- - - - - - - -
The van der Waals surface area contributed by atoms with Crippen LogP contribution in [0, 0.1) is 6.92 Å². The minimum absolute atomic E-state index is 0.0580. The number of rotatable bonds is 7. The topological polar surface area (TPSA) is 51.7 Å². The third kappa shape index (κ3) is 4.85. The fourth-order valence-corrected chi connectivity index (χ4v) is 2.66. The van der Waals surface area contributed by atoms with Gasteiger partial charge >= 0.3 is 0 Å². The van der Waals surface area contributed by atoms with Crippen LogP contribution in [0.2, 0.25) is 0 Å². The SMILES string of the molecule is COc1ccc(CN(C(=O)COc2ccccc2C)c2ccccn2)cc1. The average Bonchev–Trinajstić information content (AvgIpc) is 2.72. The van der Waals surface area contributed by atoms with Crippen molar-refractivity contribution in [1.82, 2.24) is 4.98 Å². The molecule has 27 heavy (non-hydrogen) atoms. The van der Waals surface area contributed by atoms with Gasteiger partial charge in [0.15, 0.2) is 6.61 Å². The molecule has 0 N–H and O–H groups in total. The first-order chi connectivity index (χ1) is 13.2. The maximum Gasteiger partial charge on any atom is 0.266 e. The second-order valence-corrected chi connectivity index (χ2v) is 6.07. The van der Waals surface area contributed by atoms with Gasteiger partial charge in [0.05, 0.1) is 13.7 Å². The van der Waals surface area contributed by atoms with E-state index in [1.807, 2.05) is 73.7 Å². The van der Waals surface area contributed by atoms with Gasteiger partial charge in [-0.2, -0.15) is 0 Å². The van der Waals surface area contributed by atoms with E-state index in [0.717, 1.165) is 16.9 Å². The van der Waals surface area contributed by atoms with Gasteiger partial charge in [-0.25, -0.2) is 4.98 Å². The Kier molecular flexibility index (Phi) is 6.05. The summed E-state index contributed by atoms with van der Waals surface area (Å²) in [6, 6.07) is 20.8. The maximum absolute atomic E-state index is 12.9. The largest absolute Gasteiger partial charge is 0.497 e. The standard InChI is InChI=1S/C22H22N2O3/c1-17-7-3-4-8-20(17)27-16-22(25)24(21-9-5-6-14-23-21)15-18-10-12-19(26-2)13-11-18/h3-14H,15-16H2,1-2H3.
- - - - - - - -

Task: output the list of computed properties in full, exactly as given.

The van der Waals surface area contributed by atoms with Crippen LogP contribution in [0, 0.1) is 6.92 Å². The minimum absolute atomic E-state index is 0.0580. The number of rotatable bonds is 7. The topological polar surface area (TPSA) is 51.7 Å². The third kappa shape index (κ3) is 4.85. The fourth-order valence-corrected chi connectivity index (χ4v) is 2.66. The van der Waals surface area contributed by atoms with Gasteiger partial charge >= 0.3 is 0 Å². The van der Waals surface area contributed by atoms with Crippen LogP contribution in [0.2, 0.25) is 0 Å². The SMILES string of the molecule is COc1ccc(CN(C(=O)COc2ccccc2C)c2ccccn2)cc1. The average Bonchev–Trinajstić information content (AvgIpc) is 2.72. The van der Waals surface area contributed by atoms with Crippen molar-refractivity contribution in [1.82, 2.24) is 4.98 Å². The molecule has 27 heavy (non-hydrogen) atoms. The van der Waals surface area contributed by atoms with Gasteiger partial charge in [0.15, 0.2) is 6.61 Å². The molecule has 0 N–H and O–H groups in total. The first-order chi connectivity index (χ1) is 13.2. The maximum Gasteiger partial charge on any atom is 0.266 e. The second-order valence-corrected chi connectivity index (χ2v) is 6.07. The van der Waals surface area contributed by atoms with Gasteiger partial charge in [0.05, 0.1) is 13.7 Å². The van der Waals surface area contributed by atoms with E-state index in [1.807, 2.05) is 73.7 Å². The van der Waals surface area contributed by atoms with Gasteiger partial charge in [-0.2, -0.15) is 0 Å². The van der Waals surface area contributed by atoms with E-state index in [0.717, 1.165) is 16.9 Å². The van der Waals surface area contributed by atoms with Gasteiger partial charge in [-0.25, -0.2) is 4.98 Å². The Kier molecular flexibility index (Phi) is 6.05. The summed E-state index contributed by atoms with van der Waals surface area (Å²) in [6, 6.07) is 20.8. The maximum absolute atomic E-state index is 12.9. The largest absolute Gasteiger partial charge is 0.497 e. The standard InChI is InChI=1S/C22H22N2O3/c1-17-7-3-4-8-20(17)27-16-22(25)24(21-9-5-6-14-23-21)15-18-10-12-19(26-2)13-11-18/h3-14H,15-16H2,1-2H3.